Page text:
In accordance with the present invention, a diffraction grating having a sawtooth-like cross section corresponding to a blazed diffraction grating can be prepared by a holographic exposure process. By inserting or taking out a symmetrical transparent member having an isosceles triangular cross section without changing the optical system, e.g., mirrors, exposure can be performed twice and, therefore, it is not difficult to achieve positioning.

Moreover, a laser source capable of producing beams of light having different wavelengths can be used.

Taking the wavelength into consideration in order to produce a clearance width d/2 in the interference fringe by the second exposure, it is sufficient that the following equation is satisfied in place of equation (16). ##EQU7## where λ is a laser light wavelength at the first exposure, and λ2 is a laser light wavelength at the second exposure.

Equation (18) is rewritten: ##EQU8##

where Ψ represents the bottom angle of the symmetrical transparent member, θ represents the angle of incidence, n0 and n each represents a refractive index, and λ and λ2 each represent a wavelength.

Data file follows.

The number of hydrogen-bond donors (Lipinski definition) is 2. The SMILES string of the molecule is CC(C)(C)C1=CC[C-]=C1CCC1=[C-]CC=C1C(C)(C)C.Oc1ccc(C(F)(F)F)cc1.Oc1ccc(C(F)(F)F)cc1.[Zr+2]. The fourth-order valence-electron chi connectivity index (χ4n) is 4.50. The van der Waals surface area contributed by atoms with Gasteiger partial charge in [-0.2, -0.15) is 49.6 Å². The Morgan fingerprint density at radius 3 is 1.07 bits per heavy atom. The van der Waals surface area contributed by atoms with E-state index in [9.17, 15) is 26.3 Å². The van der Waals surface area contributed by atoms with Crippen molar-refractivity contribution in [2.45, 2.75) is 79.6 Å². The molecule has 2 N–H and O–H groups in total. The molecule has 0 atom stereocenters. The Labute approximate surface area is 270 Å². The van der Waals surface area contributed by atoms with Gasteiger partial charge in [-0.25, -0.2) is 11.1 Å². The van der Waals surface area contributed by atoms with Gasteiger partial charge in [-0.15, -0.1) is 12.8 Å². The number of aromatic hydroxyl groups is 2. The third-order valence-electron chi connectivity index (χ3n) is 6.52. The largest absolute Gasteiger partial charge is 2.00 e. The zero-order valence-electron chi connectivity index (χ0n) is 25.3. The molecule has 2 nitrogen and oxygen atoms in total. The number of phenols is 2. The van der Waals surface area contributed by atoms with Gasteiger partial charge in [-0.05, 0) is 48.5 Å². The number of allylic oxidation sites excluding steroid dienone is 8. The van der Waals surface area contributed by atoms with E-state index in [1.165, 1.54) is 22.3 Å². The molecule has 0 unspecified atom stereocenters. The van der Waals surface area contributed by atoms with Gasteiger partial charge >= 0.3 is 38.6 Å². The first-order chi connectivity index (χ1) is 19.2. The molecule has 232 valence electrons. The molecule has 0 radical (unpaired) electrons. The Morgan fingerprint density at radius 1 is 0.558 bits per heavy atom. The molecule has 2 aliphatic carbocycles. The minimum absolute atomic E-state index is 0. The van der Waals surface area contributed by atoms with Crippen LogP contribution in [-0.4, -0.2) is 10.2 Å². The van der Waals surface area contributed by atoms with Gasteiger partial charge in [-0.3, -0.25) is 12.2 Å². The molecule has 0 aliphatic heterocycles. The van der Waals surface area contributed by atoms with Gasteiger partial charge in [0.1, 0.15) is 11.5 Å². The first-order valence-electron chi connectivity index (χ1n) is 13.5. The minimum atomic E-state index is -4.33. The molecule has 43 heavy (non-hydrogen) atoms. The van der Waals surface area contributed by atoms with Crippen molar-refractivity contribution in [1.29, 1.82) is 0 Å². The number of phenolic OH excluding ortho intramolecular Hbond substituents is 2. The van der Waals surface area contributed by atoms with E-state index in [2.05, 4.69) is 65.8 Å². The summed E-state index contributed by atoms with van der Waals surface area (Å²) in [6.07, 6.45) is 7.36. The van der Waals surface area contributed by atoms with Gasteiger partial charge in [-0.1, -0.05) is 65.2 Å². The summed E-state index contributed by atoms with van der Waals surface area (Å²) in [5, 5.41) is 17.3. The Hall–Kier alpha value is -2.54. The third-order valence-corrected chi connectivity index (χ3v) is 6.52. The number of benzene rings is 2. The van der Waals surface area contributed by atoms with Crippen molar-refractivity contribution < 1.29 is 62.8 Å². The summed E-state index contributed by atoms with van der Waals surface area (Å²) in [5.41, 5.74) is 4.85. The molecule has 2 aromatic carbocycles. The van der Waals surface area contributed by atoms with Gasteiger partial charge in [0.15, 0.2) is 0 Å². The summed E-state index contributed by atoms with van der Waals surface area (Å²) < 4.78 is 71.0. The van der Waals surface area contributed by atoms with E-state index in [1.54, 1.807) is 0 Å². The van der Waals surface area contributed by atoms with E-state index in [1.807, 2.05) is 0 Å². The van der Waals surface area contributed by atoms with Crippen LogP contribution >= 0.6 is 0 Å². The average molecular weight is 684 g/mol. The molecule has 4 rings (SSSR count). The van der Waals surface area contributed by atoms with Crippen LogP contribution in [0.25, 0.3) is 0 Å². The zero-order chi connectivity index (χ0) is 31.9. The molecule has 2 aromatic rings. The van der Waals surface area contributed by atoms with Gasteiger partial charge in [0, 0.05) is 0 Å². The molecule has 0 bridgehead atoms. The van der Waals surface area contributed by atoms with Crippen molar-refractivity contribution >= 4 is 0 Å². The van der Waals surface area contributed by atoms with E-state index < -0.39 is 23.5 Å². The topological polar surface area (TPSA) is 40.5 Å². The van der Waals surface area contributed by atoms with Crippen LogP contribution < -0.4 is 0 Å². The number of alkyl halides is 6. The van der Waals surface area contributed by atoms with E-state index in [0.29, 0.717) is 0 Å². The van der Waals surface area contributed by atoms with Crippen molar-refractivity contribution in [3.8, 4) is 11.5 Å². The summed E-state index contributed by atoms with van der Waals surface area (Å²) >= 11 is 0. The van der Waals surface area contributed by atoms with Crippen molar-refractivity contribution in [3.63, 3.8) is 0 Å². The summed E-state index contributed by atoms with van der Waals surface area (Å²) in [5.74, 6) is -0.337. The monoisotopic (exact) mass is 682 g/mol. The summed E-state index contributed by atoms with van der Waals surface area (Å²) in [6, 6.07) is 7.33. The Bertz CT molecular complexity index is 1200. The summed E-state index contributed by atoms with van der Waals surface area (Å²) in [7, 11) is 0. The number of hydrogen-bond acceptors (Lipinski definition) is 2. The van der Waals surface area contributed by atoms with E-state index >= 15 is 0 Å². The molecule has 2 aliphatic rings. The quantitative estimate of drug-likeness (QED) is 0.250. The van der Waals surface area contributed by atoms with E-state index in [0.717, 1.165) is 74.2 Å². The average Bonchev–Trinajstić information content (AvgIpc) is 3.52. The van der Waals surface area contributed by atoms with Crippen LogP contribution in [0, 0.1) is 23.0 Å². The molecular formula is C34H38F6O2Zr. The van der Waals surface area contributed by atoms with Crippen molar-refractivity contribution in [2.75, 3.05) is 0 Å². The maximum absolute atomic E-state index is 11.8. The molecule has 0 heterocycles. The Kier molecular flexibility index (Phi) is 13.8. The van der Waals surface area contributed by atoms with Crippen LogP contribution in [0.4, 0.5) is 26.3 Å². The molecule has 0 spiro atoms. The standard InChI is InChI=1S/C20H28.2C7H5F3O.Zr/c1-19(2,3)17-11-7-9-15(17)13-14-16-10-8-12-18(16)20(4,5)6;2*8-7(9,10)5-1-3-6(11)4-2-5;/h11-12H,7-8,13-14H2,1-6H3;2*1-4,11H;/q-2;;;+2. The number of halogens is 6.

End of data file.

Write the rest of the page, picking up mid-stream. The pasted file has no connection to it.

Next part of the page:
For example, even whan a laser light is incident normally on the symmetrical transparent member; i.e., Ψ=θ, it is sufficient that ##EQU9## Thus, the severe condition of n=2n0 can be moderated by making the wavelength variable.

The equation (20) includes a specific example in which n=n0, λ2 and θ=Ψ. In this case, the adjustment of the wavelength is employed as a means of preparing an interference fringe of d/2.

The diffraction grating thus-prepared has various uses, for example,

(1) a diffraction grating for spectral analyzers, and

(2) a diffraction grating for use in branching devices for optical communication.

Some kinds of electro-optic crystals, amorphous semiconductors, and thermoplastic materials are capable of changing their refractive indexes upon application of an electric field. This change in refractive index is reversible and returns to the original state on application of heat, for example. Thus, they can be used repeatedly.

Bi12 SiO20 (bismuth siliconoxide, hereinafter referred to as "BSO") and Bi12 GeO20 (bismuth germanium oxide, hereinafter referred to as "BGO") monocrystals exhibit the electro-optic effect in the state that a DC voltage is applied in a certain direction, and when irradiated with light, cause a refractive index change depending on the light. If a DC electric field is not applied, they show no light sensitivity.